After more than two years of work to re-tension cables
within the walls of the Crystal River power plant, the facility’s owner
announced Tuesday that work has been temporarily suspended.
In a statement, Progress Energy indicated that the final
tensioning of tendons within the reactor building was stopped because of
additional delamination resulting from the repairs, and that the plant will not
restart in April as planned.
In what started as a three-month project, Progress shut down
the reactor for refueling and replacement of its steam generator in 2009. While
crews were making a hole in the reactor building to remove the steam generator,
they noticed a gap in the 42-inch thick walls. Progress determined that the
process of loosening the structural cables that reinforce the plant’s walls had
caused the gap.
Since then, the company has embarked on what a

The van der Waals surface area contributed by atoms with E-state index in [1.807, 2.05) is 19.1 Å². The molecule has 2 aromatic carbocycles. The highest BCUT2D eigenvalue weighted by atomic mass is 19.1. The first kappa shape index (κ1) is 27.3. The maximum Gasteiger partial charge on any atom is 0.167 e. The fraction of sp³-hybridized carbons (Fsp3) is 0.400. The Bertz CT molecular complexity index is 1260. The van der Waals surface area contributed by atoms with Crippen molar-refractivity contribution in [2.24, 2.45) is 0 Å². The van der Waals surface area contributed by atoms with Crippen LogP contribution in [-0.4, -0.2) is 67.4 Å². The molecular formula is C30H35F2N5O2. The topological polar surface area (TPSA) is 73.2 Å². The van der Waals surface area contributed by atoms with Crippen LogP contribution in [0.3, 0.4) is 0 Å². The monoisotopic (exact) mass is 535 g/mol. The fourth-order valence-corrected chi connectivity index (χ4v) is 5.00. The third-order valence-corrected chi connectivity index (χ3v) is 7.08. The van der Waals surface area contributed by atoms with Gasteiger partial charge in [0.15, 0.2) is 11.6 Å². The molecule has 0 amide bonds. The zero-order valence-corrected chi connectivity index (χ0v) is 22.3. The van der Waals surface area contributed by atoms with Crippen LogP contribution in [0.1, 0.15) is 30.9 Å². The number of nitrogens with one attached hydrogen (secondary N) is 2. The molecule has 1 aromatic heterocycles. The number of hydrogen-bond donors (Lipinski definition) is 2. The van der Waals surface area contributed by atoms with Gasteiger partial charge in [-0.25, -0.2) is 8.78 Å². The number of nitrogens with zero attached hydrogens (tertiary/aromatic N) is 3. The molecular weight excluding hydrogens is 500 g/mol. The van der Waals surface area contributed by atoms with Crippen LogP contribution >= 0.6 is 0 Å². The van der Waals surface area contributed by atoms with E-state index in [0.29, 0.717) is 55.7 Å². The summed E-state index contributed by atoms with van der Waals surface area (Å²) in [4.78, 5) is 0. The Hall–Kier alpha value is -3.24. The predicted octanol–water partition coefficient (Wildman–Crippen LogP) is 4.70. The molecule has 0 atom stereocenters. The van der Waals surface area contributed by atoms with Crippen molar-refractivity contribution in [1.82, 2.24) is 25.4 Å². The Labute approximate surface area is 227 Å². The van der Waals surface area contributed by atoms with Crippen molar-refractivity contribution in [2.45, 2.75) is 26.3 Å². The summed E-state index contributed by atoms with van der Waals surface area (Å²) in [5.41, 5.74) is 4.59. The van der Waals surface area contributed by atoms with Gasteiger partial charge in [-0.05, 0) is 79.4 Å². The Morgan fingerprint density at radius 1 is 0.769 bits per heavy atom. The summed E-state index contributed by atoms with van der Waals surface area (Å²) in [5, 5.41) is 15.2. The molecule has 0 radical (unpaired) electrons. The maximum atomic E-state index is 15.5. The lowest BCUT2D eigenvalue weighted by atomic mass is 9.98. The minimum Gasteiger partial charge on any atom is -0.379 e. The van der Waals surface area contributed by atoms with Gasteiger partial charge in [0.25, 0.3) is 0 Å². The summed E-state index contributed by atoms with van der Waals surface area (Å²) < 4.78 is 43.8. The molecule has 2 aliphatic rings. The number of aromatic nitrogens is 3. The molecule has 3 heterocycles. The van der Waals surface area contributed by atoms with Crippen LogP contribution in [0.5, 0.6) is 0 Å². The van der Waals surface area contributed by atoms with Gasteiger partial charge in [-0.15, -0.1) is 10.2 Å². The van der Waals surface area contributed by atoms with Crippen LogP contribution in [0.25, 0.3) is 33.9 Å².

spokesman once described as a “highly orchestrated,” multi-step effort to
retighten about 200 cables within the walls. In Tuesday’s statement on the
discovery of further delamination, Progress Energy Florida CEO Vincent Dolan
said, “Our engineers will thoroughly evaluate all potential repair options.
This has been a first-of-a-kind repair and we will continue to move forward
cautiously and deliberately. Our first priority remains protecting public
health and safety. The plant remains shut down and is in a safe
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